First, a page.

Controversial football boss released on bail

Jaroslav Starka, photo: CTK

Last November saw the dramatic arrest of controversial football boss Jaroslav Starka, in one of the most high-profile police operations the country has seen in recent years. In a carefully coordinated swoop, masked and armed commandos blocked and then surrounded Mr Starka's car as it made its way along a Czech motorway before taking the suspect into custody. Mr Starka had long been suspected of having ties with the underworld. He and a number of associates were arrested for the alleged kidnapping and subsequent death of Lambert Krejcir, the father of a Czech billionaire also wanted by the authorities. But on Tuesday, somewhat surprisingly, Jaroslav Starka was released, his lawyer having paid a hefty bail.

Jaroslav Starka, photo: CTK
Jaroslav Starka was free to go on Tuesday after three months in custody. Shortly after five pm in the afternoon his lawyer - who had posted bail worth 8 million crowns - the equivalent of around 300,000 US dollars - picked up his client at Pankrac prison in Prague. The development may be surprising to some given the dramatic circumstances of Mr Starka's arrest only three months ago. Back in November his arrest was widely shown on TV, where masked officers, backed by a low-flying helicopter, surrounded Starka's car and subdued the football boss. Now, he is apparently in better spirits: a photo in one Czech daily shows Mr Starka and his lawyer clinking glasses of champagne.

Whether the controversial businessman ultimately has reason to celebrate is of course a question, but he at least claims that, despite his three month sojourn behind bars, the police have little evidence against him. All along he has maintained his innocence regarding the kidnapping of Lambert Krejcir, saying that he had no connection. In the past he also stated publicly that he was friends with Krejcir's son, Radovan, a Czech billionaire who fled the Czech Republic to avoid arrest for his own alleged criminal activities. It is thought his father's kidnapping was an attempt by suspects to blackmail the son for millions, all part of a complex web of blackmail, kidnapping, and murder that has come under extensive investigation by police.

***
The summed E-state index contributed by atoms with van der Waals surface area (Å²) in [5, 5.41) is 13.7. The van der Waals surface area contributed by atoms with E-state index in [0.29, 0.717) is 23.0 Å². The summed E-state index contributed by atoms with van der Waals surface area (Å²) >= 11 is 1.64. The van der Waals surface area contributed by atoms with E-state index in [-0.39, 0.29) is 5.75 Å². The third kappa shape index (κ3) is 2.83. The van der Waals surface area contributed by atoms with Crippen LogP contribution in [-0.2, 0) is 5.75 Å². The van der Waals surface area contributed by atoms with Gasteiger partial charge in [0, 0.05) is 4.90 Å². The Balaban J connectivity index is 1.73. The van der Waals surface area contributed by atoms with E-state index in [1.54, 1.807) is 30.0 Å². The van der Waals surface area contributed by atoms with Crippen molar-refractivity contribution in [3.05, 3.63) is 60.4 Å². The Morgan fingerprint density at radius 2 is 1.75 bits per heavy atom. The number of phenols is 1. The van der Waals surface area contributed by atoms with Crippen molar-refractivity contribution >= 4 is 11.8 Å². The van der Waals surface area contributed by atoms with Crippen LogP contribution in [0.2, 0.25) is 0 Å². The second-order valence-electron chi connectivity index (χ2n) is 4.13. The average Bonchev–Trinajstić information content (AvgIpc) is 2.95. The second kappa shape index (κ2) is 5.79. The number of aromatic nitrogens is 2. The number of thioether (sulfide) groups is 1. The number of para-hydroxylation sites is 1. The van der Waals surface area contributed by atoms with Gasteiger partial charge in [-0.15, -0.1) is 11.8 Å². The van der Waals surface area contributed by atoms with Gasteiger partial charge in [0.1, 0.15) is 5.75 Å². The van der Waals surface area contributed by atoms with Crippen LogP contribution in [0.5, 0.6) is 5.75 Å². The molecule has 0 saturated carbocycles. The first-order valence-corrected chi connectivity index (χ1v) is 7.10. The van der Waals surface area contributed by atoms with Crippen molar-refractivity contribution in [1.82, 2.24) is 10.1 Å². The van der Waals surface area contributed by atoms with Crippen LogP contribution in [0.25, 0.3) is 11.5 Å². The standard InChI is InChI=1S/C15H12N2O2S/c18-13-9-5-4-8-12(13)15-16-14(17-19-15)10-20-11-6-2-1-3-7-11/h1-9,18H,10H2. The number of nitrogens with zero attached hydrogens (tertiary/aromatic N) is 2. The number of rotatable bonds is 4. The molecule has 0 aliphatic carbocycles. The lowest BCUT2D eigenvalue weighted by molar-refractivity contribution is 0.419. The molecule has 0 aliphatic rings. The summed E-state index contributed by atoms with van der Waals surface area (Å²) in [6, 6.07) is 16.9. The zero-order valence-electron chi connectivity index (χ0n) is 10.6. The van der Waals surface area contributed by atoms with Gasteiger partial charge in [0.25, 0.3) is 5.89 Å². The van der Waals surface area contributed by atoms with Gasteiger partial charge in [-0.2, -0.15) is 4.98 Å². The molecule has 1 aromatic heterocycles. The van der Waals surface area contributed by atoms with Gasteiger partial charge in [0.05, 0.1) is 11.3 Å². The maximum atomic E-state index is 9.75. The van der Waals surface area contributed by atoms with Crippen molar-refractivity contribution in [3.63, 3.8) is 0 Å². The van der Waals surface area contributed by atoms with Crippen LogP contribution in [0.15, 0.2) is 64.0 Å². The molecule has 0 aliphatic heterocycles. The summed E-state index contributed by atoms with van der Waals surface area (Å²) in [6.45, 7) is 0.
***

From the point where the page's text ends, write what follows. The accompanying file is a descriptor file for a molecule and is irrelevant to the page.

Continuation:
Being freed on bail, Mr Starka has indicated, will now make all the difference: he is quoted as saying that "at last" he will be able to defend himself. Speaking to Wednesday's Mlada Fronta Dnes he describes his three months in a cell as an ordeal: one he'd clearly prefer not to repeat. He tells the daily that as a result it will be a while before he stops looking over his shoulder - referring to the helicopter and commando that moved in so quickly to secure his arrest.